One of the nicknames the Dutch have acquired is the rather unflattering "snails"--as a reference to the very Dutch habit of packing a trailer (Brits: caravan) with all the comforts of home--especially the Douwe Egberts Rode koffie--and clogging up the highways in some other country, and in NL for the less adventurous.  The Germans retaliate by taking over the beaches around Scheveningen and Leiden.  Campgrounds typically have shower, bathroom, and laundry facilities; you can rent a bike for lekker fietsen and seeing the sights; the one we went to had a pool and playground and a riverside beach, along with boat rentals from a nearby company.  Some of them offer free Wi-Fi.  So really, all you really need is a tent and a sleeping bag and some coffee.

Our tent was not a sheet tossed over some lawn chairs, happily  That was kidlet's little play space that I'd set up to keep him out of the sun while the tent was still being set up.  Karel had acquired an uber-delux tent that allowed us to fit a full-sized air mattress and still have plenty of room to store all of our things in.  One handy feature was that you could detach the floor from the roof, which was a good thing to do with the weather being as hot as it was.  At night, we put the walls back down.  It was not the kind of TARDIS-like contraption that starts out the size of a pencil case and ends up being a comfy suite when unfolded--the tent is heavy, made of canvas and heavy-duty plastic, and requires no less than 24 spikes in the ground to set up. But it is nice; and with the bed, it wasn't all that different from sleeping at home, which is probably the only reason why kidlet slept at all the entire time we were there.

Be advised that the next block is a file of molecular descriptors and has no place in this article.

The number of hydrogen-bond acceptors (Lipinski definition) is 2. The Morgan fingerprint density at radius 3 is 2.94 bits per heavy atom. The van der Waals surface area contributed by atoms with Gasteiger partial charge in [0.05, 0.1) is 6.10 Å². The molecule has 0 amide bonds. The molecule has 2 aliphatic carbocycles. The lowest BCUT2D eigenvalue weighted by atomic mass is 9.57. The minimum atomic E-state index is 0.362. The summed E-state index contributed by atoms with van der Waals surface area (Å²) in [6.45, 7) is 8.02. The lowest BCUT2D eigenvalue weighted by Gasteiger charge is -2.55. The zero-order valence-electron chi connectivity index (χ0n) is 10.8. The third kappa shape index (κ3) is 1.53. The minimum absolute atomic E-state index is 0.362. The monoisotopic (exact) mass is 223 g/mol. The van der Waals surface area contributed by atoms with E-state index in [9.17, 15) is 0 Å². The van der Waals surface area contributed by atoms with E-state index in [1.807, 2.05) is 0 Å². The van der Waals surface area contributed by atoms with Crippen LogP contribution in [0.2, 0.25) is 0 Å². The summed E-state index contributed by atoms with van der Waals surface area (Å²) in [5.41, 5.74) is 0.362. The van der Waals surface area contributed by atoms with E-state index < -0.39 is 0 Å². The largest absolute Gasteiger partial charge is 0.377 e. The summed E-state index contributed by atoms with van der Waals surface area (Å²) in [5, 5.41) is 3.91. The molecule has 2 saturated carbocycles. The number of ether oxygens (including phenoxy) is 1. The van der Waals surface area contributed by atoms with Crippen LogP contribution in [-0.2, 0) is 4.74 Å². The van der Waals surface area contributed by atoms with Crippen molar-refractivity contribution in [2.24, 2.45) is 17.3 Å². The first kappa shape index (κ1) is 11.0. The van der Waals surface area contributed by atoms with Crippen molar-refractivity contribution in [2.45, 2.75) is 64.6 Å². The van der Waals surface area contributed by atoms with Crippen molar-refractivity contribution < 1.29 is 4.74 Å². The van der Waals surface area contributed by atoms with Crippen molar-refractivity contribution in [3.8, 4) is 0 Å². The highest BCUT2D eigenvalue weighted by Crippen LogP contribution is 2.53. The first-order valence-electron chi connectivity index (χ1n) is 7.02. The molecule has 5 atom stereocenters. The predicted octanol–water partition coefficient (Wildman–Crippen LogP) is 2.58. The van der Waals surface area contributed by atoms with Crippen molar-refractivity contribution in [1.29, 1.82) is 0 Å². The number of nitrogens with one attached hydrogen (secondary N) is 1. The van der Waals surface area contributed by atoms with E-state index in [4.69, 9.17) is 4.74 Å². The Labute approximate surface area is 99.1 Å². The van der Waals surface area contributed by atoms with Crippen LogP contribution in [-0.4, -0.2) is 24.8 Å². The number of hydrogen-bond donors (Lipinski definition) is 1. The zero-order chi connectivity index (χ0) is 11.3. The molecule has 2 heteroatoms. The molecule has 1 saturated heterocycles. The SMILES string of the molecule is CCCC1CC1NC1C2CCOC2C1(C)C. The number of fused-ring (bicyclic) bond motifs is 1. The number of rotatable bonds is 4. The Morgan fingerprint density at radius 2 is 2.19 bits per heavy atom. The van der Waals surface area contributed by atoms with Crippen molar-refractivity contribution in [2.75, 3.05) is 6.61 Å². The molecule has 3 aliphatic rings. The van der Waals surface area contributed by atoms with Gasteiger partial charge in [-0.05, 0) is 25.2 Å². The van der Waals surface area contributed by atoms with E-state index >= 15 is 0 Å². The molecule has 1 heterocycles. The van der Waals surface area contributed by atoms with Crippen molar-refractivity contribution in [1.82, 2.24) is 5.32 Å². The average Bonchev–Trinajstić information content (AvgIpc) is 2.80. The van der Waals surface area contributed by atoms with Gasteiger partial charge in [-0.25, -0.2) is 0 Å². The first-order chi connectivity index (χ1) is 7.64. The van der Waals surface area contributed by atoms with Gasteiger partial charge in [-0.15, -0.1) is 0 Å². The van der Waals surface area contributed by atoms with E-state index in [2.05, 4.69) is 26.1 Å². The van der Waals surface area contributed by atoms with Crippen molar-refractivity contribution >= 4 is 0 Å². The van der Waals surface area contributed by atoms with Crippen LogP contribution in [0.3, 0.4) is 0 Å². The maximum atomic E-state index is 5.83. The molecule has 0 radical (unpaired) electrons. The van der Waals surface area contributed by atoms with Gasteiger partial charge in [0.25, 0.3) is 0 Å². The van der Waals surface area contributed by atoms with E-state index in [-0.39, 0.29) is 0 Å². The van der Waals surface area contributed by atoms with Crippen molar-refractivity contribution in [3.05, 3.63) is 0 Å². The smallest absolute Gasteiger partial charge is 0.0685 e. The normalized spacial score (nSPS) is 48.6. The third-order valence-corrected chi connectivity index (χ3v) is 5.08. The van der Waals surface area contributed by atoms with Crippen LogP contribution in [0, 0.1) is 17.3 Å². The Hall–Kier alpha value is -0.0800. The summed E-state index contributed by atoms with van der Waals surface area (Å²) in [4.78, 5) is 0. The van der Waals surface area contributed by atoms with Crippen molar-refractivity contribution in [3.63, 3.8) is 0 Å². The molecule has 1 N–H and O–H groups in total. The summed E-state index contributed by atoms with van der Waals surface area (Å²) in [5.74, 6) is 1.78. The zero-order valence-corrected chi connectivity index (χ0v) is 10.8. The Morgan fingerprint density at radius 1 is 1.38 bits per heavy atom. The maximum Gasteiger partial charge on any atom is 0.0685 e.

The one thing about camping that I really appreciated, from a practical point of view, was that there was zero pressure to dress kidlet.  I mean, yeah--if we'd left the campground I would've put him in his shorts, but as long as you're on the campground, clothing is "nearly optional":  people of all ages and physiques walk around wearing whatever they want, and on a day that's 34 C (that's 95 F) in the shade, that translates into a whole lotta bathing suits, even if the only moisture on your skin is sweat.  Kidlet spent a lot of time running around in his underwear--and he was still more-dressed than a lot of the kids we saw.  I myself went three days without shoes--tan lines around my feet and ankles have always bugged the living daylights out of me.

The campground we went to was situated on the Waal, so we almost had a riverside view; were it not for the row of caravans that remained steadfastly parked in front of our tent. Kidlet, being a transportation fanatic, still thought it was the best thing in the whole world--waking up in the morning and seeing a boat go steaming by.  By and large, it was a relaxing two days, not worrying about clients or deadlines and just being able to sit back and watch kidlet enjoy himself running around without shoes.

My inbox, when I came back, though...